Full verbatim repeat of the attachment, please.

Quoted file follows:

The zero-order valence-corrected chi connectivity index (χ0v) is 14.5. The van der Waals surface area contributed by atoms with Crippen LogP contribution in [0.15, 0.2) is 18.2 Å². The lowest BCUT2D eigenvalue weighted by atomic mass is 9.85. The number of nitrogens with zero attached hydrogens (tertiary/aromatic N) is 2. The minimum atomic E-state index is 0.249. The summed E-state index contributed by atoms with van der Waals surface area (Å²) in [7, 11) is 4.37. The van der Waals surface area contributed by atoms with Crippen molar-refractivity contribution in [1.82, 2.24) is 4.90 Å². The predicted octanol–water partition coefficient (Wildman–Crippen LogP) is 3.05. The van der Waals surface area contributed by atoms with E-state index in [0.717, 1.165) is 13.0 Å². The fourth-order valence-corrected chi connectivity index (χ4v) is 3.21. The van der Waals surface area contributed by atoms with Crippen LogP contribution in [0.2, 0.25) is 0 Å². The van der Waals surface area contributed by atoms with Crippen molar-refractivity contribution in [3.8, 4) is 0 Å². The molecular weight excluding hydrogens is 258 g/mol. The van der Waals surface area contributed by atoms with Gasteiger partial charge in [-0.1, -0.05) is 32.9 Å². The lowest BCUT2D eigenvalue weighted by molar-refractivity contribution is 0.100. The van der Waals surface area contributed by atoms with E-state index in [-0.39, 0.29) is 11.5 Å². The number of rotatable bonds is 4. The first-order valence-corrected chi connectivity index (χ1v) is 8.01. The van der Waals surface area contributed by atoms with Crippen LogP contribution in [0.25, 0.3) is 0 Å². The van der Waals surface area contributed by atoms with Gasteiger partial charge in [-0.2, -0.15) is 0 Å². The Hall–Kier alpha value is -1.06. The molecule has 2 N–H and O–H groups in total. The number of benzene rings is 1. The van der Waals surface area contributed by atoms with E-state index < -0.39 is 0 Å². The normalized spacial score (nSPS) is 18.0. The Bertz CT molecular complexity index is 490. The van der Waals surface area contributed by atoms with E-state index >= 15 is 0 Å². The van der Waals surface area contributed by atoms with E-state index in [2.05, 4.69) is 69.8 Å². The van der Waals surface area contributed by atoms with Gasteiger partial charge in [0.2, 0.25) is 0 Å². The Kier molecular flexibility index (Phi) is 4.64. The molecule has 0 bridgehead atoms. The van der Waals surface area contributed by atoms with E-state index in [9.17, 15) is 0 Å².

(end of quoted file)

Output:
The zero-order valence-corrected chi connectivity index (χ0v) is 14.5. The van der Waals surface area contributed by atoms with Crippen LogP contribution in [0.15, 0.2) is 18.2 Å². The lowest BCUT2D eigenvalue weighted by atomic mass is 9.85. The number of nitrogens with zero attached hydrogens (tertiary/aromatic N) is 2. The minimum atomic E-state index is 0.249. The summed E-state index contributed by atoms with van der Waals surface area (Å²) in [7, 11) is 4.37. The van der Waals surface area contributed by atoms with Crippen molar-refractivity contribution in [1.82, 2.24) is 4.90 Å². The predicted octanol–water partition coefficient (Wildman–Crippen LogP) is 3.05. The van der Waals surface area contributed by atoms with E-state index in [0.717, 1.165) is 13.0 Å². The fourth-order valence-corrected chi connectivity index (χ4v) is 3.21. The van der Waals surface area contributed by atoms with Crippen LogP contribution in [0.2, 0.25) is 0 Å². The van der Waals surface area contributed by atoms with Crippen molar-refractivity contribution in [3.8, 4) is 0 Å². The molecular weight excluding hydrogens is 258 g/mol. The van der Waals surface area contributed by atoms with Gasteiger partial charge in [-0.1, -0.05) is 32.9 Å². The lowest BCUT2D eigenvalue weighted by molar-refractivity contribution is 0.100. The van der Waals surface area contributed by atoms with E-state index in [-0.39, 0.29) is 11.5 Å². The number of rotatable bonds is 4. The first-order valence-corrected chi connectivity index (χ1v) is 8.01. The van der Waals surface area contributed by atoms with Crippen LogP contribution in [0.25, 0.3) is 0 Å². The van der Waals surface area contributed by atoms with Gasteiger partial charge in [-0.2, -0.15) is 0 Å². The Hall–Kier alpha value is -1.06. The molecule has 2 N–H and O–H groups in total. The number of benzene rings is 1. The van der Waals surface area contributed by atoms with E-state index < -0.39 is 0 Å². The normalized spacial score (nSPS) is 18.0. The Bertz CT molecular complexity index is 490. The van der Waals surface area contributed by atoms with E-state index >= 15 is 0 Å². The van der Waals surface area contributed by atoms with E-state index in [2.05, 4.69) is 69.8 Å². The van der Waals surface area contributed by atoms with Gasteiger partial charge in [0.2, 0.25) is 0 Å². The Kier molecular flexibility index (Phi) is 4.64. The molecule has 0 bridgehead atoms. The van der Waals surface area contributed by atoms with E-state index in [9.17, 15) is 0 Å².